Other HEAL-supported projects are also testing painTRAINER® for specific pain conditions. One research group is testing painTRAINER® along with medication treatment for people who have knee pain from arthritis; the idea is that people may be able to avoid surgery if they can cope with the pain better. Another group is planning to test painTRAINER® with cancer patients who also have chronic pain. These groups are all part of the Pain Management Effectiveness Research Network, an NIH HEAL Initiative program to evaluate how different pain therapies work for a variety of pain conditions.

Looking forward to results

DeBar and her colleagues will check whether participants’ pain improves and how much the pain continues to interfere with daily life. The team also plans to ask about each person’s quality of life, such as how well they are sleeping (pain often prevents a good night’s rest), and will compare the costs of painTRAINER® and therapy by phone.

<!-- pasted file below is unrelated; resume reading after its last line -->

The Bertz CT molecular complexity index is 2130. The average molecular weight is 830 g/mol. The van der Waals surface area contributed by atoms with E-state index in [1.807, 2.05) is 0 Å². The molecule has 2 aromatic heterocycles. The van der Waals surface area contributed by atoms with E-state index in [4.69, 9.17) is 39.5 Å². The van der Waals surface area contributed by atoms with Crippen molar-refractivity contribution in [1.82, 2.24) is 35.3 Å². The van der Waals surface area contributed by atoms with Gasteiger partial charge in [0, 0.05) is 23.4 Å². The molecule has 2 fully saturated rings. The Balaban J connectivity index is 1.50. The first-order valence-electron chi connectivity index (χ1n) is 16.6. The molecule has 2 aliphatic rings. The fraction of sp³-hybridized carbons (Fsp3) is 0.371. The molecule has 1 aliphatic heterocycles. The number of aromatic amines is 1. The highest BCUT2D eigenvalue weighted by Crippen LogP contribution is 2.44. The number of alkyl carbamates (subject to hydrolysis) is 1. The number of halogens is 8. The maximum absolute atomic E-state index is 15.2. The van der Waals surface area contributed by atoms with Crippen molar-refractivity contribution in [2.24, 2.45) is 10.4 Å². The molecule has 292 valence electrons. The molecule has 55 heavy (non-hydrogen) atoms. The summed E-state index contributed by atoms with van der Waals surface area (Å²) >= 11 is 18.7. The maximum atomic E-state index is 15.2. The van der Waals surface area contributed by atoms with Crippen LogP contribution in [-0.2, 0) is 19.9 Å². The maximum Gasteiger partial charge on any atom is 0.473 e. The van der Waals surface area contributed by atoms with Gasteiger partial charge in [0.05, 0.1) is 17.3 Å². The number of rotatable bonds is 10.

The researchers hope that by learning to deal with pain, people will need fewer visits to the doctor or emergency room and other expensive interventions; patients may even be able to reduce the amount of pain medicine they take. DeBar’s team will follow up with study participants after a year to see whether the effects of the therapy have lasted.

“We’re saying, if this doesn’t last up to a year out, that’s not a potent intervention,” DeBar said. “The idea is, you learn these things and then you use them in your day-to-day life, and you should get enduring benefits.”



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References

1. Dahlhamer J, Lucas J, Zelaya, C, Nahin R, Mackey S, DeBar L, Kerns R, Von Korff M, Porter L, Helmick C. Prevalence of chronic pain and high-impact chronic pain among adults — United States, 2016MMWR Morb Mortal Wkly Rep. 2018;67:1001–6.